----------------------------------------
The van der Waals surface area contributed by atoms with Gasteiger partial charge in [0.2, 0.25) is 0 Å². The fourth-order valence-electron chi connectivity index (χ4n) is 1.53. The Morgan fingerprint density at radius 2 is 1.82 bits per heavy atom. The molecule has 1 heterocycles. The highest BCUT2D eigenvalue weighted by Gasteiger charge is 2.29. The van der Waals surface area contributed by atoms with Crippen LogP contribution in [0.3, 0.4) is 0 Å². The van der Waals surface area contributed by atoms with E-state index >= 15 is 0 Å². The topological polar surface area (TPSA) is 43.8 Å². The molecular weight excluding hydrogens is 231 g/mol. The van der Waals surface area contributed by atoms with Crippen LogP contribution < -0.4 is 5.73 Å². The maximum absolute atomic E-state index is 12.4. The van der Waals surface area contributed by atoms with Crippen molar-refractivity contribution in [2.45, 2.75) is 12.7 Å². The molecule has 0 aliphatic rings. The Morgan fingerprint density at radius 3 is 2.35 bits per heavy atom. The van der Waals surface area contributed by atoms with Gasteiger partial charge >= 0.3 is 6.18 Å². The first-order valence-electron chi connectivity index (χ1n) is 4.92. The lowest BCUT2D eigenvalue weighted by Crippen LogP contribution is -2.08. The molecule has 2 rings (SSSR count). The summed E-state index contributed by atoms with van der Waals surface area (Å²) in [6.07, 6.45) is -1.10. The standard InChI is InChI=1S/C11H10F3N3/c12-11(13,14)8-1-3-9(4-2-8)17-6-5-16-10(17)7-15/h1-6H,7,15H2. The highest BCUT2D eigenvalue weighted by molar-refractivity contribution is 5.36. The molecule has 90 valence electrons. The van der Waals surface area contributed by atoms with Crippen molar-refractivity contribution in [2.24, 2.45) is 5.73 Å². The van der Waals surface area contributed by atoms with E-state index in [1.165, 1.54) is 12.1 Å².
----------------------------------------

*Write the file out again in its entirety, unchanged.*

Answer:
The van der Waals surface area contributed by atoms with Gasteiger partial charge in [0.2, 0.25) is 0 Å². The fourth-order valence-electron chi connectivity index (χ4n) is 1.53. The Morgan fingerprint density at radius 2 is 1.82 bits per heavy atom. The molecule has 1 heterocycles. The highest BCUT2D eigenvalue weighted by Gasteiger charge is 2.29. The van der Waals surface area contributed by atoms with Crippen LogP contribution in [0.3, 0.4) is 0 Å². The van der Waals surface area contributed by atoms with E-state index >= 15 is 0 Å². The topological polar surface area (TPSA) is 43.8 Å². The molecular weight excluding hydrogens is 231 g/mol. The van der Waals surface area contributed by atoms with Crippen LogP contribution < -0.4 is 5.73 Å². The maximum absolute atomic E-state index is 12.4. The van der Waals surface area contributed by atoms with Crippen molar-refractivity contribution in [2.45, 2.75) is 12.7 Å². The molecule has 0 aliphatic rings. The Morgan fingerprint density at radius 3 is 2.35 bits per heavy atom. The van der Waals surface area contributed by atoms with Gasteiger partial charge >= 0.3 is 6.18 Å². The first-order valence-electron chi connectivity index (χ1n) is 4.92. The lowest BCUT2D eigenvalue weighted by Crippen LogP contribution is -2.08. The molecule has 2 rings (SSSR count). The summed E-state index contributed by atoms with van der Waals surface area (Å²) in [6.07, 6.45) is -1.10. The standard InChI is InChI=1S/C11H10F3N3/c12-11(13,14)8-1-3-9(4-2-8)17-6-5-16-10(17)7-15/h1-6H,7,15H2. The highest BCUT2D eigenvalue weighted by molar-refractivity contribution is 5.36. The molecule has 90 valence electrons. The van der Waals surface area contributed by atoms with Crippen molar-refractivity contribution in [2.24, 2.45) is 5.73 Å². The van der Waals surface area contributed by atoms with E-state index in [1.165, 1.54) is 12.1 Å².